REFLECTIONS ON CHARLOTTESVILLE
Photo: TheLastStand (youtube.com)
Processing Charlottesville these past few days has been heavy on my heart, as I imagine it's been for many of you. The events of that day have made me think long and hard about racism, something I see too often surfacing in America; reminding me that the ugly and intolerable thing I first encountered as a child hadn't really resolved, in our national story arc, despite my naïve hope.
My convictions haven't changed. Racism is still not merely evil and defenseless, it's first and foremost a delusion; for there is but one species of humanity on this planet, albeit in multifarious splendor. People with dark skin, people with light skin, folks with kinky hair, folks with red hair, noses of all shapes and sizes, prominent brows, receding brows, high cheekbones, full, round faces . . . Humans in all our lovely, marvelous variety, that's reflected in our peculiar arts, fashion, industry, and cuisine.
Until the racists change their hearts, I suppose we shall always have some lunatic fringe who clings to the idea that they are "better than" simply because their eyes are blue or their hair is straight or their skin is fair. And in America, you are allowed to harbor such an insane belief. But once you use violence to press your claim, you have crossed the line; you are now an aggressor and are harming another's calm. Take care you don't become "that guy." Nobody likes that guy; nobody wants him in their family, living next door, running for mayor, or wearing a sheriff's badge. Seriously, is your mother proud of you?
I find it curious that the KKK, White Supremacists, and Nazis often launch their hate-filled messages on a platform of supposed "Christian" identity, particularly since their values, message, and practices are nothing resembling Jesus' teachings, nor those of his apostles. A core teaching of the New Testament says plainly:
There is neither Jew nor Gentile, neither slave nor free, nor is there male and female, for you are all one in Christ Jesus.
Despite what these racists preach, God did not create them the "pure and superior race" over all mankind. They are deluded by their own propaganda, which is from Satan. We who are in Christ are called to pray for them so that they may be released from their misapprehension and their eyes opened to the truth.
Another great thing peace-loving people can do is what Jesus taught: love our neighbors, and look past the differences that the racists would use to divide us. Bake a cake, pie, or cookies and bring them your neighbor's house. Help them mow their lawn. Shovel the snow from their driveway. Invite them to dinner. Encourage your kids to play with the neighbors' kids. Teach them to respect others and that race makes no difference to your family. When you mention others in your home, emphasis the content of their character rather than superficial things like race or wealth.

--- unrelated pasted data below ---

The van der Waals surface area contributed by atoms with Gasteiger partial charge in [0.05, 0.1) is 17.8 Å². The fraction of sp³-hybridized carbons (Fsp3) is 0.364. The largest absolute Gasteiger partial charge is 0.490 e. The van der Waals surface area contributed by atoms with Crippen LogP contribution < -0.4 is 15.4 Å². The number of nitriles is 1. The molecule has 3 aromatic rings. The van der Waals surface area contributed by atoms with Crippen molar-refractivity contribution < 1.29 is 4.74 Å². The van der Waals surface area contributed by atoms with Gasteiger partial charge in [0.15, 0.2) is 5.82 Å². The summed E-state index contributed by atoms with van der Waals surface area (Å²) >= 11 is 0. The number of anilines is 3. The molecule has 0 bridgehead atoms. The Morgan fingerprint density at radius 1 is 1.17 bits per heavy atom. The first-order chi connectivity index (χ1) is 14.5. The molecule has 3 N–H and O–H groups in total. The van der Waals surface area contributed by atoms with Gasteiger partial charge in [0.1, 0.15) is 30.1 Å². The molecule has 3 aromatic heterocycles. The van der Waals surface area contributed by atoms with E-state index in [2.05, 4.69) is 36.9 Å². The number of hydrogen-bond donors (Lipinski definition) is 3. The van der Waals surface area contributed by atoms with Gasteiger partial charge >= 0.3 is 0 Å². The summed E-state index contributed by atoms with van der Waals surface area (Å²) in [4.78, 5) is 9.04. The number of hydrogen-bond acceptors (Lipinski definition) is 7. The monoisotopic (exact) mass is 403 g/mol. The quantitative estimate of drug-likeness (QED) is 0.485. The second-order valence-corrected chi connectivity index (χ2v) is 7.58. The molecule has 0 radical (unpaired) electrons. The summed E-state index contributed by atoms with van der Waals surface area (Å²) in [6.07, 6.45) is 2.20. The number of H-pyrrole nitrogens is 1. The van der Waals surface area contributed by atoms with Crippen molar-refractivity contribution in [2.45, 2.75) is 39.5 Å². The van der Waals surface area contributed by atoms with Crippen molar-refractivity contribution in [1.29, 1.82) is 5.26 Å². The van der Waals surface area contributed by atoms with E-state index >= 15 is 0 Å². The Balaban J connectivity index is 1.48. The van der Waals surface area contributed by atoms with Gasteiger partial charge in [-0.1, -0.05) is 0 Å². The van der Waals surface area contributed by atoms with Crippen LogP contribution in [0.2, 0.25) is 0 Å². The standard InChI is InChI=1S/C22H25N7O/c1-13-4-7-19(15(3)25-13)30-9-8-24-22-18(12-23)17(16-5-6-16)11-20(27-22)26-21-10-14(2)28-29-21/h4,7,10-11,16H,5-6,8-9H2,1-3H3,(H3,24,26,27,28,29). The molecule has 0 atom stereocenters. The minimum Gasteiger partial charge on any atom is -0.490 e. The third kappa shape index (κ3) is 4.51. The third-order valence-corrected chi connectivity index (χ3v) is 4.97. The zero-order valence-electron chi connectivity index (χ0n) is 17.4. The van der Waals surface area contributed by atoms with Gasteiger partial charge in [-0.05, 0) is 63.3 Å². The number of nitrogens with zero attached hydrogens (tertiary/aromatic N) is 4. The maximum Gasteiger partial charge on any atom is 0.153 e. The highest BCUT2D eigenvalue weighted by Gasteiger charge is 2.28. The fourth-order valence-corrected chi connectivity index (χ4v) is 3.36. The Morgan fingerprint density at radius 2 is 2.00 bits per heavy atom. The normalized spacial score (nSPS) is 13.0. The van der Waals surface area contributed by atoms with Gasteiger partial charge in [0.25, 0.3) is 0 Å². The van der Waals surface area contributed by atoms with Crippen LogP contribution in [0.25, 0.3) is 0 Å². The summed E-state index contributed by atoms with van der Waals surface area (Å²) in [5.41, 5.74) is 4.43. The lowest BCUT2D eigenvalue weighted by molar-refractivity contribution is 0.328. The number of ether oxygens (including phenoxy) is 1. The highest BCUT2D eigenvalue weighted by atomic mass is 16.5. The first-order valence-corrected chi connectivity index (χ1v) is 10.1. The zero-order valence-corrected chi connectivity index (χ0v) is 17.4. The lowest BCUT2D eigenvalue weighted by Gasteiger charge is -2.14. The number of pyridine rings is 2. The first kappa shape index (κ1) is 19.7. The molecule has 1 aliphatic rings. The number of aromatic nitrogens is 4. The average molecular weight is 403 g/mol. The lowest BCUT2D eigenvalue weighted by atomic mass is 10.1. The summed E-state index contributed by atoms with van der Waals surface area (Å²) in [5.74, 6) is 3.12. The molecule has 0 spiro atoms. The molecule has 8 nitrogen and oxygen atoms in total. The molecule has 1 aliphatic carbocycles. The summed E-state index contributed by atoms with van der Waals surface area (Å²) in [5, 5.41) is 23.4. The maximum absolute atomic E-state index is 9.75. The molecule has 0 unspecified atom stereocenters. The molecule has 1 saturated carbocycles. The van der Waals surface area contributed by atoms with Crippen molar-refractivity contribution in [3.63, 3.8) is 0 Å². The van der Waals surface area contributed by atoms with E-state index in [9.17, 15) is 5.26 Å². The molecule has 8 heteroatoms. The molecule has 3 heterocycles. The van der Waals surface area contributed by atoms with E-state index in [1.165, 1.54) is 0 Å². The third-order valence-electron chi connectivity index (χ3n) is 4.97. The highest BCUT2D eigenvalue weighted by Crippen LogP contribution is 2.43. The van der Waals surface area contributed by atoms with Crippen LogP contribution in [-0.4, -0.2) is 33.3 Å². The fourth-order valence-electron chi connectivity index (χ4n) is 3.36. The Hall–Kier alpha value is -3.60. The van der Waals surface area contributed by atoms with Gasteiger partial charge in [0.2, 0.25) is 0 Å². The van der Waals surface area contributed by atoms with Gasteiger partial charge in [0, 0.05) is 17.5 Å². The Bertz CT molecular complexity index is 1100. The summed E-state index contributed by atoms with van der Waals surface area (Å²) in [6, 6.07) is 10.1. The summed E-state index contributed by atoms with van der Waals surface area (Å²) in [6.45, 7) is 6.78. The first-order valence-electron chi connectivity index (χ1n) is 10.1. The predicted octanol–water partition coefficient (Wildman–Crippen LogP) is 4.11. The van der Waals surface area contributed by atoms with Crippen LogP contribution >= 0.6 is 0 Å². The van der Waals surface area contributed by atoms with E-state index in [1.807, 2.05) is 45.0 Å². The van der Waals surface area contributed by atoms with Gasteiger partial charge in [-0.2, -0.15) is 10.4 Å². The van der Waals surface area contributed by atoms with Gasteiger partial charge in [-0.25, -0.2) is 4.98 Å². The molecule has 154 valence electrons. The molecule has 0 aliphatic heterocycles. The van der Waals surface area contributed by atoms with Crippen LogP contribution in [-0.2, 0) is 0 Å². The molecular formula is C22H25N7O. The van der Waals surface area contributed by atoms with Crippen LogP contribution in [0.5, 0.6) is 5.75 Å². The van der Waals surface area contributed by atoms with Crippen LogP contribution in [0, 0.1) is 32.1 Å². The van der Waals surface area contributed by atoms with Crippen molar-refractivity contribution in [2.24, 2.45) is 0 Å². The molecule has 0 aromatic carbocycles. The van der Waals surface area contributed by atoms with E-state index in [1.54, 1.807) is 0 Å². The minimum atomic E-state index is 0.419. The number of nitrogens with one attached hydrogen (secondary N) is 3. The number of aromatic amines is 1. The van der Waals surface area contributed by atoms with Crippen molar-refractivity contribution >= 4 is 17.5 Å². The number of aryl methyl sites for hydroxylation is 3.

Our children aren't born seeing those differences anyway. They learn such thinking from us—from their elders. But they also hear it on TV and in movies, so be careful what your kids are exposed to. When you hear them say something that's intolerant or insensitive to another person, talk about it. Ask them: "How did you come to that conclusion?" . . . "Where did you hear that?" . . . "How would you feel if that were you?" . . . Don't get angry with your kids; use it as a teachable moment.
God made each of us unique, so none of us is like any other who ever lived, or who will ever live. And in that sense, we are special to God. For anyone to think they are superior, though, is to misapprehend the purpose of God's creation. He made us to live as a community with him, not one tribe apart from the rest, superior to the rest, but the totality of humanity in community with him. According to God, he reserves superiority for himself:
For my thoughts are not your thoughts,
neither are your ways my ways, declares the Lord.
For as the heavens are higher than the earth,
so are my ways higher than your ways
and my thoughts than your thoughts.
We're stronger together, and nowhere is that more obvious than in our neighborhoods, where people who know each other by name, know each other's kids, and are familiar with each other's backyards and kitchens tend to have a tighter-than-average community. But don't be afraid to welcome people who don't fit your neighborhood's current "profile." New blood comes in all sorts of shapes and sizes—and yes, ethnicities. But it all adds to that wonderful, beautiful variety God built into humanity. Embrace those differences and love your neighbors, and we'll purge the hate from among us.
Dom De Bellis is an entrepreneur, author, speaker, coach, and minister of the Gospel. His superpower is developing leaders. He lives in Niles, Michigan.